I am not going to add to the mass of amature analysis about the current financial crisis facing the worlds economy. There are journalists, bloggers, politicians and gurus to cause enough confusion without my help. I would like to comment on a side effect of the current situation. It is really interesting to see how different people react under pressure (including myself). It seems that extreme circumstances tend to bring out the best and the worst in us. I have witnessed some people excerise great creativity in solving the challenges posed by the current financial situation but I have also seen extreme cases of tunnel vision, lack of focus and even apathy. Why is it that some people can meet these challenges with energy and resolve while others seem to fall apart?
I wouldn’t be surprised if DNA plays a certain role in this. Some are born with better genes to handle a crisis. It is not unlikely that our socialization has a significant effect. Still I can’t help thinking that there must be things we can learn, things we can practice that will make us better prepared for tough situations. Police and firemen train themselves to be able to handle situations that would be difficult for the untrained to handle. They learn how to handle their fear, how to protect themselves and how close to a fire you can stand without getting hurt. When it comes to the business world we are not talking about life-threatening risks. No one gets physically injured because profits are down. Surely if we can train ourselves to face raging fires and armed criminals while remaining calm and thinking rationally, we ought to be able to face a global financial crises.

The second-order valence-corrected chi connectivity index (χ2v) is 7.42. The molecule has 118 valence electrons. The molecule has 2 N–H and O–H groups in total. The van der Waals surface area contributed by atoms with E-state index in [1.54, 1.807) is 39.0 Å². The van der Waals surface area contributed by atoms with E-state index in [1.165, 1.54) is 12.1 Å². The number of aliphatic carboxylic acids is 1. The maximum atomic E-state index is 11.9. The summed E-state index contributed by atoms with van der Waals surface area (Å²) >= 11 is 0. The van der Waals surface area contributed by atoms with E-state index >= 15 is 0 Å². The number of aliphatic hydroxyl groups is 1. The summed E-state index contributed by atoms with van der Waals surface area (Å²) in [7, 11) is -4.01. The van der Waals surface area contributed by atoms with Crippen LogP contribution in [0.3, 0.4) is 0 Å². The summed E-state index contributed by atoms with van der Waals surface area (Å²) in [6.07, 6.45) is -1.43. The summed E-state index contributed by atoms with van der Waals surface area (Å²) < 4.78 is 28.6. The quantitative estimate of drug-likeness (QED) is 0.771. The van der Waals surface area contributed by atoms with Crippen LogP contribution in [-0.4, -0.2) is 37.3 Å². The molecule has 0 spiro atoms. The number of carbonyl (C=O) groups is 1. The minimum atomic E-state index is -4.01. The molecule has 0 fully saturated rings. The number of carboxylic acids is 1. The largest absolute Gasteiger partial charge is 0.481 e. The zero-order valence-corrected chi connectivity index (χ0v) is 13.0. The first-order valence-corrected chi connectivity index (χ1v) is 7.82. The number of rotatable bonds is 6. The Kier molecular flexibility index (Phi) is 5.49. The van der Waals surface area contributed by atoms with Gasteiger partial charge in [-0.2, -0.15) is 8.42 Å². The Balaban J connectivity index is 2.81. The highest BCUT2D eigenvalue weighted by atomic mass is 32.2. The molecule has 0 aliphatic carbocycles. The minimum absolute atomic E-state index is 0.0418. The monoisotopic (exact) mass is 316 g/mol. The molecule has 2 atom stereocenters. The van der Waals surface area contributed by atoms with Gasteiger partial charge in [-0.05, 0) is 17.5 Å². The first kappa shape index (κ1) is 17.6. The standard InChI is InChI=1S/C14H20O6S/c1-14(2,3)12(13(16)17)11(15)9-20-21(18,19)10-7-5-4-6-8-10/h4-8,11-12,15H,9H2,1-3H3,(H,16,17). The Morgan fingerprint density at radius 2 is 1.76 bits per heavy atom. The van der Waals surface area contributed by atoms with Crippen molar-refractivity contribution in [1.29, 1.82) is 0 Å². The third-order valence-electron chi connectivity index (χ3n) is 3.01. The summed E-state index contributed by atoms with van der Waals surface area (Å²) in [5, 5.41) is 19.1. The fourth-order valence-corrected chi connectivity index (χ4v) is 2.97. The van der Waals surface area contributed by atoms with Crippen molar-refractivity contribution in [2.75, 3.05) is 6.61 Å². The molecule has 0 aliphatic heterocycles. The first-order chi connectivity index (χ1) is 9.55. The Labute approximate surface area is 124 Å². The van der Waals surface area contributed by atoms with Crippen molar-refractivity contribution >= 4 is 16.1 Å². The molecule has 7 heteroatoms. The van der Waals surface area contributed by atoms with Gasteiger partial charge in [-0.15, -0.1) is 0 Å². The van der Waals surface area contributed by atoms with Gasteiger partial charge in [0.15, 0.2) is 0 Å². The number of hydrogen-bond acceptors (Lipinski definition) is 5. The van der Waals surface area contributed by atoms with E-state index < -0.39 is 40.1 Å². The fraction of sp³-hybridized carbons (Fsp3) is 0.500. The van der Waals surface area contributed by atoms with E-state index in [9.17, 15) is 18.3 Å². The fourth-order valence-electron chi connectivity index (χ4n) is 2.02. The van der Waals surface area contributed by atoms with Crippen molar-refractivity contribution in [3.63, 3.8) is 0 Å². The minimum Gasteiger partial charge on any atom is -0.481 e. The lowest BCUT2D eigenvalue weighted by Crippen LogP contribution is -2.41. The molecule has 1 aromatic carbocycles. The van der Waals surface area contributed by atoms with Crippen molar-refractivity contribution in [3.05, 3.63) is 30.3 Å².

Analyze your ghosts!
The ghosts you see and understand are not nearly as scary as the ones you don’t. Often we are frightened of things without really understanding what it is we are really scared of. Potential risks become much easier to deal with if we identify them and analyze the impact these risks pose for us (as well as the probability that they will happen). May dad always says that 90% of the things we worry about never happen. Suppose you are worried about losing your job. The first question is how likely is it that it might happen? What would be the impact on you if it did happen? How hard would it be to get a new job? Would you have to take a pay cut or move to another town? What sacrifices would you have to make if you had to take a lower paying job or move to another town? By working through all the consequences you can develope an understanding of how you would handle the problem if it happened.
What’s the worst that could happen?
Another trick is to ask yourself what is the worst that could happen? What is the worst that could happen at work? What would you do if the worst happened? Could you live with that? Could you handle the situation? If so, then you can get back to living your life and stop worrying! No one wants to lose their job or lose money on the stockmarket. When it happens it can be extremely challenging. Our emotions can swing from apathy to rage and back again. But being mentally prepared for the challenge, understanding the consequences and having at least a vague strategy for handling the situation can be a big help in meeting a crises. If you are feeling very brave you might even ask yourself what’s the best that could happen? (A new, more interesting job with a better salary?) A crisis can be the catalyst you need to create positive change. Change in your life or in your organization!